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How Dhoni got a taste of his own medicine

Last updated on: November 26, 2012 21:07 IST

How Dhoni got a taste of his own medicine

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Bikash Mohapatra analyses what went wrong for India, and right for England, in the just-concluded second Test in Mumbai.

Hopefully we will see the wicket turn in the coming matches: MS Dhoni, after the Motera Test.

India's captain put forth his demand. The curators at the Wankhede stadium were more than happy to oblige. But the England team, instead of capitulating in the face of the challenge, stood up to it.

The visitors' comprehensive 10-wicket over the hosts in the second Test not only helped them level the series, but also doused hope of an Indian whitewash.

Since India got thrashed 0-4 in the corresponding fixture last year, the talk has generally been about exacting revenge.

Even the number of Tests in the ongoing series is the same as it was when India toured England. No wonder the retribution bit has been taken a bit too seriously.

It's no shame to admit the media went overboard in hyping the series. At the same time, it can't be denied that it is demand that regulates supply.

It needn't be told that the Indian public can't get enough of cricket, even if there's palpable monotony in watching the same team play throughout the year.


Image: England team celebrates after winning a Test match
Photographs: Getty Images

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A 4-0 sweep looked a possibility

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So it happened. England landed in India, a little over a year after that unforgettable decimation.

A lot had changed. England had lost their No.1 status -- to South Africa. They lost their captain (Andrew Strauss). And their invincibility.

In fact, their performance in the subcontinent -- in the series' against Pakistan (lost 0-3) and Sri Lanka (drew 1-1 largely due to Kevin Pietersen's brilliance – fueled the expectations of Indian fans and the Fourth Estate alike.

A 4-0 sweep looked a possibility.

The opening Test in Motera went according to plan, India winning it by nine wickets. However, the English resistance in the second innings -- having been dismissed for a paltry 191 in the first -- left India's captain disappointed with the wicket.

If England could play to their strengths and prepare tracks that have seam and bounce, thereby putting India in a quagmire, the hosts could also return favour, he reasoned.


Image: Monty Panesar
Photographs: Getty Images

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'Equal chance of winning'

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Dhoni's strategy was simple: prepare a wicket that offered turn from Day One. 'It is a risk. Maybe the match will get over in three days,' he explained, adding, 'But at least both the teams will have an equal chance of winning.'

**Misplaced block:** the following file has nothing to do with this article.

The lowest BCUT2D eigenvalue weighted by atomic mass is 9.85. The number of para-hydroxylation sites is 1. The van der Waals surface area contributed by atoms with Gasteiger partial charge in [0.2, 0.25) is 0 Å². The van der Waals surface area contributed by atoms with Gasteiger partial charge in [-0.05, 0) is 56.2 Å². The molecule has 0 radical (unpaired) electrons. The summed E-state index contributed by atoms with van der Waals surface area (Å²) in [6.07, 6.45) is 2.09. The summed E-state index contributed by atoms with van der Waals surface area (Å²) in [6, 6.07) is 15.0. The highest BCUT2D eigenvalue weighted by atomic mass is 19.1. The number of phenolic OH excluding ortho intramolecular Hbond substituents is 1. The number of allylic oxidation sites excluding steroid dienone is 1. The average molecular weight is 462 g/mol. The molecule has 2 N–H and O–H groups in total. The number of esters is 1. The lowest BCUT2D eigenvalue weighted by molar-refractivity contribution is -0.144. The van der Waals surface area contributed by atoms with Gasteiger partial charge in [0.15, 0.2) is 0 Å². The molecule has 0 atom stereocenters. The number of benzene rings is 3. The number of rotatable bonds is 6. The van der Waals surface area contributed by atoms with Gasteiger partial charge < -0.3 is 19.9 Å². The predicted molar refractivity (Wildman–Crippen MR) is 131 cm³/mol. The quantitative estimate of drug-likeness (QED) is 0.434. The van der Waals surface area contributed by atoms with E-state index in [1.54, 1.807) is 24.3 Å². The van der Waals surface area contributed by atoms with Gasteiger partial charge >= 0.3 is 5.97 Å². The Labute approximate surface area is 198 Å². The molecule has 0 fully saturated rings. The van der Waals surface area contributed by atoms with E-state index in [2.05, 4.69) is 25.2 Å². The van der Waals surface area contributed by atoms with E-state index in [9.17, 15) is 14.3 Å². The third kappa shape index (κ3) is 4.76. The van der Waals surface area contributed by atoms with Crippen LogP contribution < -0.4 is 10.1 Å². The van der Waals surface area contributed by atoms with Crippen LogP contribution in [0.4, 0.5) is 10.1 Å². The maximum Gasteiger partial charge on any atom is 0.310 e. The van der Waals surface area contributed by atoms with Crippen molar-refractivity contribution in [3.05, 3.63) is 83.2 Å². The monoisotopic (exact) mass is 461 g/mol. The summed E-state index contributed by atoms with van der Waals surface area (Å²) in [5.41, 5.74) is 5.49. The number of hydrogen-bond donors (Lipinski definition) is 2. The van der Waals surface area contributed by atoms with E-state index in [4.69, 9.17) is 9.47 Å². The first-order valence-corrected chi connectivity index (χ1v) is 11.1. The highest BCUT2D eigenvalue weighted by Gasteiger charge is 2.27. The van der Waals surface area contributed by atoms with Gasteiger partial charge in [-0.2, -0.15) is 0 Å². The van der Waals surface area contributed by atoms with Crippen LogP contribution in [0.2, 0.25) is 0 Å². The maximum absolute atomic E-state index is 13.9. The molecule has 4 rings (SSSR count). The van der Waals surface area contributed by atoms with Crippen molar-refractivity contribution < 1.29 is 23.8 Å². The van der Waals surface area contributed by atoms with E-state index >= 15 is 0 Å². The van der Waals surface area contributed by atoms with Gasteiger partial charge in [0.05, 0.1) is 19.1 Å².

The captain had his say. The wicket at the Wankhede was a rank turner. Indian went into the match with three regular spinners: the very effective Pragyan Ojha, the highly-rated R Ashwin and a veteran returning from a 15-month exile (Harbhajan Singh).

To make things worse for England, Alastair Cook didn't get it right with the coin. Cheteshwar Pujara's magnificent 135 helped India put up a solid total (337) first up.

It was all England thereafter.


Image: MS Dhoni
Photographs: Getty Images

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Pietersen's awe-inspiring knock

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Cook contributed his second straight hundred, a magnificent 122. Pietersen put behind the demons of Motera -- where he endured dual failure -- to score an awe-inspiring 186.

The duo put together 206 runs for the third wicket to help the visitors take a 86-run first innings lead. Then their spinners took over.

If Graeme Swann continued with his good work from Motera -- picking eight wickets in the match -- it was Monty Panesar who was a revelation, claiming 11, as India were dismissed for a measly 142 in the second innings, its batsman completely clueless against spin.

Knocking up the required 58 runs was cakewalk for England and they pocketed the Test with more than five sessions to spare.

All hopes of an Indian clean sweep were up in smoke. The hosts got a taste of their own medicine and fell into the pit they so meticulously dug for the visitors.


Image: Kevin Pietersen
Photographs: Getty Images

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'Definitely outplayed'

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Dhoni was left with no option, but admit that his team was 'definitely outplayed'.

His tactics of a turning track, and playing three spinners, boomeranged. Of the three spinners, only Ojha (five for 143) delivered.

Ashwin proved yet again that there's more hype to him than performance. As regards, Harbhajan, suffice to say everyone, save the management have realized that he's a spent force, and that his playing in a match can ensure some shenanigans, and maybe controversy, but definitely not wickets.

It again reiterated the fact that Team India isn't exactly immune against spin, traditionally its strength. Without going further back, there are more recent examples of the team's fallibility against the turning ball?

Remember the meek capitulation to Ajantha Mendis in Sri Lanka in 2008? Or, for that matter, Swann spinning a web at The Oval last year?

With a clean sweep now a pipe-dream, Team India has to now go back to the drawing board to ensure there is no encore of the Wankhede debacle.

Dhoni needs to think of new strategy ahead of the Eden Test. Or, maybe, a new excuse?


Image: R Ashwin


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